Home > Summer School > Summer School 2022 > CONSERVATION AND NATURE > Why is fisheries management so difficult?


Emeritus Professor Douglas Stuart Butterworth, Marine Resource Assessment and Management Researcher, Mathematics and Applied Mathematics Department, University of Cape Town

Conceptually, sustainable management of a fishery is as simple a pensioner living off the interest on his/her investments and not delving into capital. The first lecture will summarise the basics of fisheries management in simple terms, explaining why the limitations of the resource monitoring data available are typically so severe as to render this simple objective seemingly impossible, and what approaches are applied to try to overcome this core problem.

The second lecture will draw on Professor Butterworth’s worldwide experience of over forty years in the field to comment on some of its many controversies in which he has been often been quite closely involved, both in South Africa and internationally. This experience ranges from the International Court of Justice to dealing with the role of the Mafia. Often the real reasons for final decisions can be quite different from what might appear to be the case. Issues considered will include the whaling controversy, the ENGO versus industry stand-off, marine protected areas, whether fishing is responsible for the declining South African penguin population, and the fishery rights allocation problem.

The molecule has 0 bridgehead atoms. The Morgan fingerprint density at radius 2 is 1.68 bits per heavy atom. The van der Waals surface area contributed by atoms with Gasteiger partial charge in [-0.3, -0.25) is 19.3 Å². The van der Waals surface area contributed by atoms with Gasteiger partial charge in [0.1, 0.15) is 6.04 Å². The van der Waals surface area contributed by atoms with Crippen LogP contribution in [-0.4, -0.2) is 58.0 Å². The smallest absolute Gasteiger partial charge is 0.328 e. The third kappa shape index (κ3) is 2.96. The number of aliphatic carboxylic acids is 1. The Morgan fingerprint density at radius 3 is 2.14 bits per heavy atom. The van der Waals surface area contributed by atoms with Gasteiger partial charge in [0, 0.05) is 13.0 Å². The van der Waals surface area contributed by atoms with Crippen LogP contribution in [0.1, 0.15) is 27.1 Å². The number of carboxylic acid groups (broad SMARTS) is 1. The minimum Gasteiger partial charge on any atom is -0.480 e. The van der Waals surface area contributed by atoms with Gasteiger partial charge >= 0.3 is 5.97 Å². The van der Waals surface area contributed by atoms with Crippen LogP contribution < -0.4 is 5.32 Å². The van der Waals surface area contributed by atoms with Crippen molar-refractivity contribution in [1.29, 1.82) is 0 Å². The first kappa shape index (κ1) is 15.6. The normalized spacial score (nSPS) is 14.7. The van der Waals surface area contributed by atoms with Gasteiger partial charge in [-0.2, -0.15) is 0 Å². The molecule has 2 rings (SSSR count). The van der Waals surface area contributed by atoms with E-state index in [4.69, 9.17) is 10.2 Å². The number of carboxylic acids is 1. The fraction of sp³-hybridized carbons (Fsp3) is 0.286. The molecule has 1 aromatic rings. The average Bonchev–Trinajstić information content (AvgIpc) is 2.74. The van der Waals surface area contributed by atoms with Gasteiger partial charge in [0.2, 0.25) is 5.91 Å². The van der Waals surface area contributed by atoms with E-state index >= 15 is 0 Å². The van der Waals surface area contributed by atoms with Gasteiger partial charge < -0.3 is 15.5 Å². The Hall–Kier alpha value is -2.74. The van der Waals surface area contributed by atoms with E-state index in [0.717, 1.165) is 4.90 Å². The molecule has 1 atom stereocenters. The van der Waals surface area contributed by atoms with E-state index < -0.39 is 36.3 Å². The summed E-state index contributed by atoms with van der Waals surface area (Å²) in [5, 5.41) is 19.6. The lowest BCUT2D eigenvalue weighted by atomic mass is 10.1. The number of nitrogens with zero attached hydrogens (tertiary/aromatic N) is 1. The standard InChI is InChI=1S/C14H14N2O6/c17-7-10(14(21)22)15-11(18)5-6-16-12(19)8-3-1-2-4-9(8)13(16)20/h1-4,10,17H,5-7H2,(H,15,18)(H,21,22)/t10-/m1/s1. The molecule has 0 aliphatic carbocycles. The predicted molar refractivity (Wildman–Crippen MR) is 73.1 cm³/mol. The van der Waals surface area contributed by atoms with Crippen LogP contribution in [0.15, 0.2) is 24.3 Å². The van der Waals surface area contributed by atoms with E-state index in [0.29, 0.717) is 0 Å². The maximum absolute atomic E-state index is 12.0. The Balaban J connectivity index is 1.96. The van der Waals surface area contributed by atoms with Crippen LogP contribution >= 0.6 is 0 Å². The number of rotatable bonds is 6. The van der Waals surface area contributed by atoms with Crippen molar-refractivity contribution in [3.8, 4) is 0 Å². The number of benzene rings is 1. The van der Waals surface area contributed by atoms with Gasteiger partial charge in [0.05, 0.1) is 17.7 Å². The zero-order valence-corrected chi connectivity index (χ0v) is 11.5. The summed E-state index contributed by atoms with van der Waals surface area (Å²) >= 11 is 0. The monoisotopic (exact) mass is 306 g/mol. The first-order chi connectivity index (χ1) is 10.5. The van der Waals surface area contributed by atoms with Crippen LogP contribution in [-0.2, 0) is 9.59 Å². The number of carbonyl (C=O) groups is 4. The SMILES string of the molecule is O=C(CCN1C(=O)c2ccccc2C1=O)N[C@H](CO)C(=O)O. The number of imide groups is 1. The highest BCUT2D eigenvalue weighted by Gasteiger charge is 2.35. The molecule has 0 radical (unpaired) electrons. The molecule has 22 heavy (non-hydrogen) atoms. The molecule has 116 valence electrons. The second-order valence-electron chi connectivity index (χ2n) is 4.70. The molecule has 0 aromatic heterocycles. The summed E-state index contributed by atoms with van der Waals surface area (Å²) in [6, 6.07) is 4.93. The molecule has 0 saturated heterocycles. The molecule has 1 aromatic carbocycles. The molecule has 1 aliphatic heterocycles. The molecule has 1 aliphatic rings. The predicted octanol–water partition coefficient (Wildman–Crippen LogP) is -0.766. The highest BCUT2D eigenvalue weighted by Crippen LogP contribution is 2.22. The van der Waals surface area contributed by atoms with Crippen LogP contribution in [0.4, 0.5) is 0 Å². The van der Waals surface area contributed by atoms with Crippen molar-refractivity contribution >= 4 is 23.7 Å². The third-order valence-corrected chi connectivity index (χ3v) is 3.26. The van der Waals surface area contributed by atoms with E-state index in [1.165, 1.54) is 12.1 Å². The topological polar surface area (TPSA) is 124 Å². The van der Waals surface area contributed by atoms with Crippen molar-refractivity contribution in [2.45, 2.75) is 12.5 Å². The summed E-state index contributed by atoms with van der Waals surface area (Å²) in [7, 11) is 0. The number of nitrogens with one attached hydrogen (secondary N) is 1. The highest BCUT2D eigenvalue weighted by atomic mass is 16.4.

Lecture titles

1.  The basics

2.  The controversies


Recommended reading

Butterworth, D.S. 2019. The challenge of communicating science effectively in fisheries management. In: Science Communication in South Africa: Reflections on Current Issues (Eds.) Weingart, P., Joubert, M., and Falade, B. (African Minds, South Africa, 2019), 96–108.

Butterworth, D.S. 2013. Factoring uncertainty into management advice: Have fisheries scientists got their act together? Keynote address to ICES Annual Scientific Conference,

Reykjavík, 23–27 September, 2013.

Butterworth, D.S. 2007. Why a management procedure approach? Some positives and negatives. ICES Journal of Marine Science 64: 613–617.

de Moor, C.L., Johnston, S.J., Brandao, A., Rademeyer, R.A., Glazer, J.P., Furman, L.B. and Butterworth, D.S. 2015. A review of the assessments of the major fisheries resources in South Africa. African Journal of Marine Science, 37(3): 285–311.





DATE: Thursday 13–Friday 14 January
TIME: 1.00 pm
COURSE FEES: R150 (online)/R220 (in person)